I think about a guy that I know from our church family who is not here tonight because he's in jail. And it's kind of like his exile. And of course, he wishes he wasn't there and of course he wishes he was here among us and of course he wishes he could sleep in his own bed and eat good food but he can't. But whenever I visit him and whenever I write to him, I always expect him to be kind of mad and angry and bitter about all of it. Do you know what instead I find? He wants to make it better.

You know, I come with my bookmark and my little Bible; ready for some encouraging, hopeful passage and I always have to change the passage because his attitude surprises me. And he says, "Pastor Mike, you won't believe these guys that I met in my cell block". And, "I started a Bible study and three guys came to it and six more said they're considering it and one guy's thinking about being baptized. Pastor, we want to baptize him in the prison shower. Is that okay with Jesus"? Yeah, like yes, that is okay with Jesus! And he gives me more joy because he's not bitter about the consequence; he's trying to make that place better. So I've taught you Jeremiah 29:1-10 and now you're ready for the context.

Let's catch Jeremiah's words: "For I know the plans I have for you,' declares the Lord. 'Plans to prosper you and not to harm you; plans to give you hope and a future.'" And now that passage can be even more powerful than it was before because now you know the "you" that Jeremiah was talking to. These are people in exile; people who made some major spiritual mistakes. People whose lives were filled with consequences but what did God say? I have plans for you. And I want to prosper you. And I don't want to harm you. And I want to give you hope and a future. Not you nice, beautiful, functional Christian families but you who bring some major baggage and regret into church. I love that, don't you?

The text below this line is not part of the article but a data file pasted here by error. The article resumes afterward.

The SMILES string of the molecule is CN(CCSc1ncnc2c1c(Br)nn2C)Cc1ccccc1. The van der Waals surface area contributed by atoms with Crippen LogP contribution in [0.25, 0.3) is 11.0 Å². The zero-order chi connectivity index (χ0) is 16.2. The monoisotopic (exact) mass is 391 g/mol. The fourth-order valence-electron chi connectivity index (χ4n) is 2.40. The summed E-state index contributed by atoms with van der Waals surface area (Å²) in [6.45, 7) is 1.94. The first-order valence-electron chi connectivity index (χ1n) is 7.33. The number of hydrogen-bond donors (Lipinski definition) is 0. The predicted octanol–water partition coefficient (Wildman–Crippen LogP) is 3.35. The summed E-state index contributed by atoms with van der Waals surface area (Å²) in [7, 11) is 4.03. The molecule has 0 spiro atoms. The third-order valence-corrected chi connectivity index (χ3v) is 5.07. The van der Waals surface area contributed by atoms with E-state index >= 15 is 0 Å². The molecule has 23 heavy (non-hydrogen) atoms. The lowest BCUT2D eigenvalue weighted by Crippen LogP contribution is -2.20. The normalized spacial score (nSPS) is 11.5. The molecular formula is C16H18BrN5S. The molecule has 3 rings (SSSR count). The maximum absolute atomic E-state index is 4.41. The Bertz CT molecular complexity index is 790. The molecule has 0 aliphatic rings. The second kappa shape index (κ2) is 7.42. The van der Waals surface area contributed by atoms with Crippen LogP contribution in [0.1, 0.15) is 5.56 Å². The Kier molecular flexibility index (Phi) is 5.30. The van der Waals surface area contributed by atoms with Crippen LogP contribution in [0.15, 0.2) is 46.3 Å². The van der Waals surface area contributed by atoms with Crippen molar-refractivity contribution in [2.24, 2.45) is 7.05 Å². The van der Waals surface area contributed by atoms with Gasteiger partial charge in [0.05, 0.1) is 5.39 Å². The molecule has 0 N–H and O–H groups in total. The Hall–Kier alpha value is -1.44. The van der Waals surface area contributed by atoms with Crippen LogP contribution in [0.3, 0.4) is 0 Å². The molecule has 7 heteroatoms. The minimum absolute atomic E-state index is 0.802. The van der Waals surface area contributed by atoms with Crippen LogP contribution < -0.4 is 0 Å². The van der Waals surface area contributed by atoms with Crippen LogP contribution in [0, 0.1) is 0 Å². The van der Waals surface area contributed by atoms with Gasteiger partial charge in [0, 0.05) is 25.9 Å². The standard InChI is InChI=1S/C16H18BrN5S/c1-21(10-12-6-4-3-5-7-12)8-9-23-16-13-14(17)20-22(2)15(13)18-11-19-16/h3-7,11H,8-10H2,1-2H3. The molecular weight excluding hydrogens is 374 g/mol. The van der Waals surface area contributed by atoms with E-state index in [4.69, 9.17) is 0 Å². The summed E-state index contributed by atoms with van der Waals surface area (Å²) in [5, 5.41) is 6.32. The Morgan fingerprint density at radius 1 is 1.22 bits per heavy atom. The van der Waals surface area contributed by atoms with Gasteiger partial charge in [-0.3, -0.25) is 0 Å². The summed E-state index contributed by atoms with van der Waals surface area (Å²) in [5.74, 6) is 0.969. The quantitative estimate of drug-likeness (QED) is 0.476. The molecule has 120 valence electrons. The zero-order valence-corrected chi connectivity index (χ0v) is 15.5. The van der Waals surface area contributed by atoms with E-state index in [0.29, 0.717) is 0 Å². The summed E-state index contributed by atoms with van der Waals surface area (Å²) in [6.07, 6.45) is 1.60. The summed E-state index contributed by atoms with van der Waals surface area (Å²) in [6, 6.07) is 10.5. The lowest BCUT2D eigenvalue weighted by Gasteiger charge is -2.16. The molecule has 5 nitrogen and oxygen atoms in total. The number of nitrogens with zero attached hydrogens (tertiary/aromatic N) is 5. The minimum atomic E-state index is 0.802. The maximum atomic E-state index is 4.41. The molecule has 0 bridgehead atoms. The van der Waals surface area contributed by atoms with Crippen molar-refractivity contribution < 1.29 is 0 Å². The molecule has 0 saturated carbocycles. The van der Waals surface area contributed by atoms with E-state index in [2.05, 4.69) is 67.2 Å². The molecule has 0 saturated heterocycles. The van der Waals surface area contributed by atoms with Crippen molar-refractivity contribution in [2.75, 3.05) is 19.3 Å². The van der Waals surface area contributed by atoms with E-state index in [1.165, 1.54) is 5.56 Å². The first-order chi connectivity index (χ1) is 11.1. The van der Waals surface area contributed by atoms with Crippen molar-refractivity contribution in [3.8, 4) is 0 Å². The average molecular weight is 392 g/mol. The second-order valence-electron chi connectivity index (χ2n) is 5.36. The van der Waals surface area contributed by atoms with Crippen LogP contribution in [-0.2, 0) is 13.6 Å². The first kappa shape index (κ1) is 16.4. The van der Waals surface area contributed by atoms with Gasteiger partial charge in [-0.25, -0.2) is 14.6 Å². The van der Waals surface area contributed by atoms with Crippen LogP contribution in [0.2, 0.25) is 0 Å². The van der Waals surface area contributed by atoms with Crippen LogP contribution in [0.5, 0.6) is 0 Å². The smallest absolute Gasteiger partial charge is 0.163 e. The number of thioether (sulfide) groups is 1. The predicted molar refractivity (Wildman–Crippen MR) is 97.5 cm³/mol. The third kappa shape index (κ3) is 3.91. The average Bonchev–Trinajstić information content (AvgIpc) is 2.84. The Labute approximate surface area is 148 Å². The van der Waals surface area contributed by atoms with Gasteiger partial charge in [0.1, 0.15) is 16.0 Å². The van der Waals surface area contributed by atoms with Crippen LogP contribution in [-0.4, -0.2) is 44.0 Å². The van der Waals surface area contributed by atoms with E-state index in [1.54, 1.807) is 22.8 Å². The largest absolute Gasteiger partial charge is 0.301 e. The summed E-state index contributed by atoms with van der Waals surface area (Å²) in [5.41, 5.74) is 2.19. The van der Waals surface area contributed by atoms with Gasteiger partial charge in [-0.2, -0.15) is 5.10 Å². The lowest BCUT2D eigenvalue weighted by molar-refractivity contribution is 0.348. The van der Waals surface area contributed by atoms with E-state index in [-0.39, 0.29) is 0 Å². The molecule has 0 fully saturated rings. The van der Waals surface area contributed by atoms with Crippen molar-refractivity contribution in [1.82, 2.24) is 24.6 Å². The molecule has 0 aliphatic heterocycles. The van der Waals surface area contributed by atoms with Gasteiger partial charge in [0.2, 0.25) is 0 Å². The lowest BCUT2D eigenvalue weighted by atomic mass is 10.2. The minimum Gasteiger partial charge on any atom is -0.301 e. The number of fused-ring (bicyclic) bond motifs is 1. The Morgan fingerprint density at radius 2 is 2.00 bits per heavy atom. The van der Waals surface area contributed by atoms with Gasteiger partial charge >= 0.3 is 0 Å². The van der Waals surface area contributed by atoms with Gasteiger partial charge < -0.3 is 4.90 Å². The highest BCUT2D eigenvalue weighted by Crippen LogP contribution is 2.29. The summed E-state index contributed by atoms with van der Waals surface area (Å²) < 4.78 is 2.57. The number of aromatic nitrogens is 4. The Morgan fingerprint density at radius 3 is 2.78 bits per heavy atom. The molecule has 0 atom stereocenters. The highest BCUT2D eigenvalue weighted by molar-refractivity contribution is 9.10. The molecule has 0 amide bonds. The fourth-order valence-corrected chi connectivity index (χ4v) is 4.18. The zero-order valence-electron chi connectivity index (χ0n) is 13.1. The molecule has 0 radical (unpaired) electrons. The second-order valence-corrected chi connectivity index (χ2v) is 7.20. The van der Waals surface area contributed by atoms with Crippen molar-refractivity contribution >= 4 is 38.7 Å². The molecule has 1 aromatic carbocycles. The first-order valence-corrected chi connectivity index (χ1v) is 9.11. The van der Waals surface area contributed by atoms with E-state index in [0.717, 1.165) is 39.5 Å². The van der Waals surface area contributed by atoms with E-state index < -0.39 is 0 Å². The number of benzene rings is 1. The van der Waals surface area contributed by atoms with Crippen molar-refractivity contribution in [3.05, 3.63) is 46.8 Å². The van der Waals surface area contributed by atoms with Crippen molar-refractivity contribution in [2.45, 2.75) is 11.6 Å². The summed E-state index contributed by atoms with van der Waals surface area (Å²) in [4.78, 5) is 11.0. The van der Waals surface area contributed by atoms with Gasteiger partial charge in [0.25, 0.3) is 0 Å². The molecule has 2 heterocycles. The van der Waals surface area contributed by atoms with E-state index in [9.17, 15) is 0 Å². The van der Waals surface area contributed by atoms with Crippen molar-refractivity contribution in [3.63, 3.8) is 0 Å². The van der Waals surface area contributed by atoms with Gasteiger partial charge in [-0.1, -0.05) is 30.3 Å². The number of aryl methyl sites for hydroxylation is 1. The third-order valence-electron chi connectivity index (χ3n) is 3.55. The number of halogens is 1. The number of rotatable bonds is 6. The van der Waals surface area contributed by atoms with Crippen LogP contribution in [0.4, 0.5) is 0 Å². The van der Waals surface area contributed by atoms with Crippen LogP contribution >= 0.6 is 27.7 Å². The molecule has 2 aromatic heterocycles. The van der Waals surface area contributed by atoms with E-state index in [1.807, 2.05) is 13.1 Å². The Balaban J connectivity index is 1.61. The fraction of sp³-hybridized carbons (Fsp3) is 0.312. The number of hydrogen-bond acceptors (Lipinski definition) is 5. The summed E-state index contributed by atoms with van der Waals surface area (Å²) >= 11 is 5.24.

I know sometimes we smile and we shake hands when we gather but lots of us have lots of stuff going on. It might be an addiction. It might be multiple sexual partners in our past. It might be the divorce and the anger that is in our heart. It might be alcohol. It might be food. It might be self-righteousness. It might be control issues. We've all got something but despite the mess, Jeremiah still has this message: That God has plans for us. That life isn't over yet. That God is a God of ridiculous grace and incredible patience and it's for you. Not for him or them or those people who are better than you but for you. Even if you feel like you're in Babylon.